Wednesday, July 6, 2016

Martine de Richeville: A holistic approach to body re-sculpting

“My work is my passion. It’s what energizes me,” declares Martine who refers to her remodelage technique as an alternative to liposuction.
by Delia von Neuschatz

Could Martine de Richeville be the real reason that French women don’t get fat? Her remodelage or body sculpting treatments are a closely guarded secret among Paris’ beau monde. For the last decade and a half, the chic set in the City of Light has succumbed to Martine’s deep tissue ministrations in an effort to reduce cellulite and lose weight, all without breaking a sweat. (“Exercise is not really in our culture, but women do diet,” says de Richeville.) And now, New Yorkers can see for themselves what the fuss is all about as Martine has brought remodelage to the Caudalie spa at the Plaza Hotel.

It was at Caudalie that I met Martine and experienced her patented lymphatic drainage technique. Over the course of an hour or so, the sought-after masseuse proceeded to knead, pinch and squeeze the skin and muscles along the front, sides and back of my body beginning with the abdomen, which is a departure from say, the typical Swedish massage. Trained in psychology and acupuncture, Martine says that each organ corresponds to an energy circuit and her aim is to re-equilibrate the body’s energy. To that end she works on the fascia or the fibrous membrane that covers the muscles.
Martine recommends a minimum of 10 sessions of remodelage and says that 20 are needed in order to re-sculpt the body. “It’s a treatment. You’re fighting nature,” she says. “So at the beginning, it’s important to space them together.” Her advice is to have two sessions per week at the onset of the treatment, eventually tapering off to one a week. One-hour sessions at Caudalie at the Plaza Hotel cost $250. A series of 10 treatments is $2,200.
“The fascia is an emotional receptor for the body,” explains Martine. “When there’s a trauma, the fascia registers the emotion, creating a blockage that traps the fat.” So, by manipulating this membrane, Martine works to unblock tension, thereby dislodging fat, eliminating toxins and restoring proper circulation.

The goal is a total re-sculpting of the body with the added benefit of re-toning the skin. “When one of my clients begins to see the results, it puts her in a positive spiral. You have a more positive view of your body. I have women that I have transformed completely,” declares Martine who says that results are visible after three or four sessions.
French model and actress, Laetitia Casta, is one of Martine’s long term clients.
Renowned beauties like Laetitia Casta, one of her long-time clients, is a devoted fan as are many others for remodelage is becoming increasingly popular. Not only does Martine have two eponymous spas in Paris, one in Brussels and one in Geneva, but she is also making the technique available through partnerships in London, Madrid and now New York.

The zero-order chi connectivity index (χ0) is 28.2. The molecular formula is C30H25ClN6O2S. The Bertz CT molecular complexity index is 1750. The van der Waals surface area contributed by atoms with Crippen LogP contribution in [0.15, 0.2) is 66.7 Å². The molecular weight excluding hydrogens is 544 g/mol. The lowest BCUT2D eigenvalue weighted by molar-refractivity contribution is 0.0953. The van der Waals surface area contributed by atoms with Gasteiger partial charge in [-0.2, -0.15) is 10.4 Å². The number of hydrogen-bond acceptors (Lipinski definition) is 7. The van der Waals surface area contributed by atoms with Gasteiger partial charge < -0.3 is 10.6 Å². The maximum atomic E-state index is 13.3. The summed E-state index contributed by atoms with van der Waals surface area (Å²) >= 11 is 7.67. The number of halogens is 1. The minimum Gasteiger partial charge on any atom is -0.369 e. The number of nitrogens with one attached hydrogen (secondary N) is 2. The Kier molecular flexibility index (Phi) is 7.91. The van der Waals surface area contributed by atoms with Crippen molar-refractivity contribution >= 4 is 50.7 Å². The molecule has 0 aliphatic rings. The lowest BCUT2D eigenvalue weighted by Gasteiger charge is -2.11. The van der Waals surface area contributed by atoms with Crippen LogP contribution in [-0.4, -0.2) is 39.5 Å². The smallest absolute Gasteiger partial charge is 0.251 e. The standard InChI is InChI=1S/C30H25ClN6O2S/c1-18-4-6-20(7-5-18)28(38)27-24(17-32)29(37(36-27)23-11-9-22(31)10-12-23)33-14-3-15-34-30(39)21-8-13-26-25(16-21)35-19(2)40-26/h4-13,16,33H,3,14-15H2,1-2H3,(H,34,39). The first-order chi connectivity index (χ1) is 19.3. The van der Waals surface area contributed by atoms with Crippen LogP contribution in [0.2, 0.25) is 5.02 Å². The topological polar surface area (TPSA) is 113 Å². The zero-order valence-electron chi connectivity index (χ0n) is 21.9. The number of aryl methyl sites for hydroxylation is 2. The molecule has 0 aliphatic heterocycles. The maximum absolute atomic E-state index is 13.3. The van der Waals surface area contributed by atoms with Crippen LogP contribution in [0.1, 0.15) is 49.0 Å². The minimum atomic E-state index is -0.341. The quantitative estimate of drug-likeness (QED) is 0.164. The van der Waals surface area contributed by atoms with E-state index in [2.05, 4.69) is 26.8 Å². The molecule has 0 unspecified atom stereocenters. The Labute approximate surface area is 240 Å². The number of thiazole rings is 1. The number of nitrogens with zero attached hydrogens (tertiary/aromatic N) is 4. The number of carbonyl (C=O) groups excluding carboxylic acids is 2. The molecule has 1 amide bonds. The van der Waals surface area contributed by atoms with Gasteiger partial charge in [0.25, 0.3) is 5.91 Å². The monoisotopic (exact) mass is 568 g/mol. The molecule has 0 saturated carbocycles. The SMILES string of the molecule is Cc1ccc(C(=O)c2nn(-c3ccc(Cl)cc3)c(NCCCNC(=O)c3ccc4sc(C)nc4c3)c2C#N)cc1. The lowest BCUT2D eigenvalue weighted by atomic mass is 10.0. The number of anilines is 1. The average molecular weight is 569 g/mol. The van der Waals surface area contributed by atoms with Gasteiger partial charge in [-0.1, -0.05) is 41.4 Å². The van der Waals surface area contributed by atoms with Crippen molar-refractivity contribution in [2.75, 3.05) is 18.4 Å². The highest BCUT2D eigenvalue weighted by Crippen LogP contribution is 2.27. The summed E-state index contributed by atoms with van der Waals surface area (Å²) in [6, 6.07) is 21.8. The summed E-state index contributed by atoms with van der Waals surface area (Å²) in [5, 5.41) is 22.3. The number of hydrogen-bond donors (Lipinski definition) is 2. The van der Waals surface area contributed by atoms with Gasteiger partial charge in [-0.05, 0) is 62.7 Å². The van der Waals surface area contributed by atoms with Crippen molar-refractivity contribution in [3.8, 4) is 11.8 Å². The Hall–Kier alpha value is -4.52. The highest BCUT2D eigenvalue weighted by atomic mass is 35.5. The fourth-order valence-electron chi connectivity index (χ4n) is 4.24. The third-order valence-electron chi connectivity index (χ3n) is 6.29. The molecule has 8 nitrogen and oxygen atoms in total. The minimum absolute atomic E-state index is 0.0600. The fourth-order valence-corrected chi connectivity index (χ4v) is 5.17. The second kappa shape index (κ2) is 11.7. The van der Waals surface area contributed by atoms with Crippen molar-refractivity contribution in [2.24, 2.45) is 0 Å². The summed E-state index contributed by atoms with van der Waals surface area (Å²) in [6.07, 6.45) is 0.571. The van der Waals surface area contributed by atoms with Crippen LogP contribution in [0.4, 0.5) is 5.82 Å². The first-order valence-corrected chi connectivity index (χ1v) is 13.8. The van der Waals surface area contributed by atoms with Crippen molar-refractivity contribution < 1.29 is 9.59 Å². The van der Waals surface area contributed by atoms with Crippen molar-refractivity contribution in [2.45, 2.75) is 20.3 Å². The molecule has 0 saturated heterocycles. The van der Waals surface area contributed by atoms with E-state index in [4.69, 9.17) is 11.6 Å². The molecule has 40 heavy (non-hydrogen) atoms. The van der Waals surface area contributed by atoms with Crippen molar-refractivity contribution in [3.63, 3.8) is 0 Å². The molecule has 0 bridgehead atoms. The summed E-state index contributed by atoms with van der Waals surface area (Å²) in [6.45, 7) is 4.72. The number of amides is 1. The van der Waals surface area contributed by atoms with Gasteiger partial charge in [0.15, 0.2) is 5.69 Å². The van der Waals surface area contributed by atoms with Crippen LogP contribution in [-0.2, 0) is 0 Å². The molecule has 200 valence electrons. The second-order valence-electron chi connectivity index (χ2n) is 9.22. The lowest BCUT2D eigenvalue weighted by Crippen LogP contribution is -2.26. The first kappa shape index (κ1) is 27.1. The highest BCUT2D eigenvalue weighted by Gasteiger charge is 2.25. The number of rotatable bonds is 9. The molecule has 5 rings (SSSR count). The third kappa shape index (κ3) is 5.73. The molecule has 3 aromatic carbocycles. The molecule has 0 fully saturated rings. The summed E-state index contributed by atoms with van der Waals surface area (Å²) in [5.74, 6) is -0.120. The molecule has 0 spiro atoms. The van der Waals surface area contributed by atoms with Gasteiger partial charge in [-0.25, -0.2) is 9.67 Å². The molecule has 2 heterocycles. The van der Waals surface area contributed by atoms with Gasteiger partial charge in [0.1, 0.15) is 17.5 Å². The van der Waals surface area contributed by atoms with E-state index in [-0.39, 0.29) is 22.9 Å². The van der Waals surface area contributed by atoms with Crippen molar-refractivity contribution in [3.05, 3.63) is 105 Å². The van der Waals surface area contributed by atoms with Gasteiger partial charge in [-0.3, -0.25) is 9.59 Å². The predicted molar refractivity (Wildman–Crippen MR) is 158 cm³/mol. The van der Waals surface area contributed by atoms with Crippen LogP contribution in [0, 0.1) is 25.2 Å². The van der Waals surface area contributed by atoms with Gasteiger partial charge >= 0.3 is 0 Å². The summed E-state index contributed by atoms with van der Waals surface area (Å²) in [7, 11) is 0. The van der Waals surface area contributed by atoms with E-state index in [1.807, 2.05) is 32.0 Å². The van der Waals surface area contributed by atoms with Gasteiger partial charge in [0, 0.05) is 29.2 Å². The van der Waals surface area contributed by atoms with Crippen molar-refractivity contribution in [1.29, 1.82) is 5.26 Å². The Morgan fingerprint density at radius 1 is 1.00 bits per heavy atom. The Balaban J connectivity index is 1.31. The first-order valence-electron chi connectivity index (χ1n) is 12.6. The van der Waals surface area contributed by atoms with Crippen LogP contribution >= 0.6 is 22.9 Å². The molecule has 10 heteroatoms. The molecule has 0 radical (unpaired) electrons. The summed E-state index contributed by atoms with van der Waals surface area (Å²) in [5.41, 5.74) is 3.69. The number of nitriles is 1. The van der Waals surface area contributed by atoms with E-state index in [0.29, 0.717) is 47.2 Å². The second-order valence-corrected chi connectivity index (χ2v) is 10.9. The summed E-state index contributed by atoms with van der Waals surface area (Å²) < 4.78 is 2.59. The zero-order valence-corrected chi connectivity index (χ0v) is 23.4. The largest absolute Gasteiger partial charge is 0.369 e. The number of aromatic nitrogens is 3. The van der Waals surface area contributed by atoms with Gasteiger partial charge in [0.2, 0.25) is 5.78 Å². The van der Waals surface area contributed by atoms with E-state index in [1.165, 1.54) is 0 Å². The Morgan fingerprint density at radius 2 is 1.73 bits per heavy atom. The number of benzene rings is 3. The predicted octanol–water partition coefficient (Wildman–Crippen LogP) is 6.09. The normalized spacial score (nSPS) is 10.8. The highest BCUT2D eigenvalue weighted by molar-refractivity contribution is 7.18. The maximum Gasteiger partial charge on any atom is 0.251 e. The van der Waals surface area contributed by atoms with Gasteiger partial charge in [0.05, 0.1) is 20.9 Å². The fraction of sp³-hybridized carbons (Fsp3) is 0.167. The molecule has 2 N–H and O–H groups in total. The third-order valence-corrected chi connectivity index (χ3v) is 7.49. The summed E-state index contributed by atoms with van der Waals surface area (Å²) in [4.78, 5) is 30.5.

A treatment room in Martine’s flagship practice on the Boulevard Malesherbes in Paris.
Remodelage is available for men and can also be used on the face.
Martine at work. She describes her patented remodelage or body-sculpting technique as a holistic mind/body treatment.
There was almost no inch left unturned during my session with Martine – not even the triceps. Was it painful? At times, yes and the next day, I felt a little pain in some of the more deeply-worked areas like the thighs. This is a treatment not meant for deep relaxation. “It’s gymnastics for the skin,” in Martine’s words. Immediately afterwards, I felt a considerably more limber and lighter – like a weight had been lifted off my shoulders. For my exercise-averse self, it sure beats going to the gym. Although, to be clear, gym-avoidance is not something Martine advocates. Remodelage plus exercise is ideal, she concludes.
Expert tip: When it comes to diet, Martine, who works with a Paris-based nutritionist, recommends avoiding the combination of acidic foods with starch and carbohydrates. For example, pasta with tomato sauce is a no-go for her as is tomato salad with bread or carrots dressed with vinegar or lemon. Nor should white wine or champagne accompany a starchy meal. Red wine, on the other hand is a fine accompaniment as it is less acidic. As for protein, it’s “neutral” meaning that it can be mixed with acidic foods. The concept behind this diet is to put less stress on the digestive system. “The idea is to have a very quick digestion. The beauty of it is that you can eat anything you want. You just can’t have that combination,” she explains.

French speakers can find out more here.
For more beauty tips and information, follow Delia on Instagram: @chasingbeautywithdvn.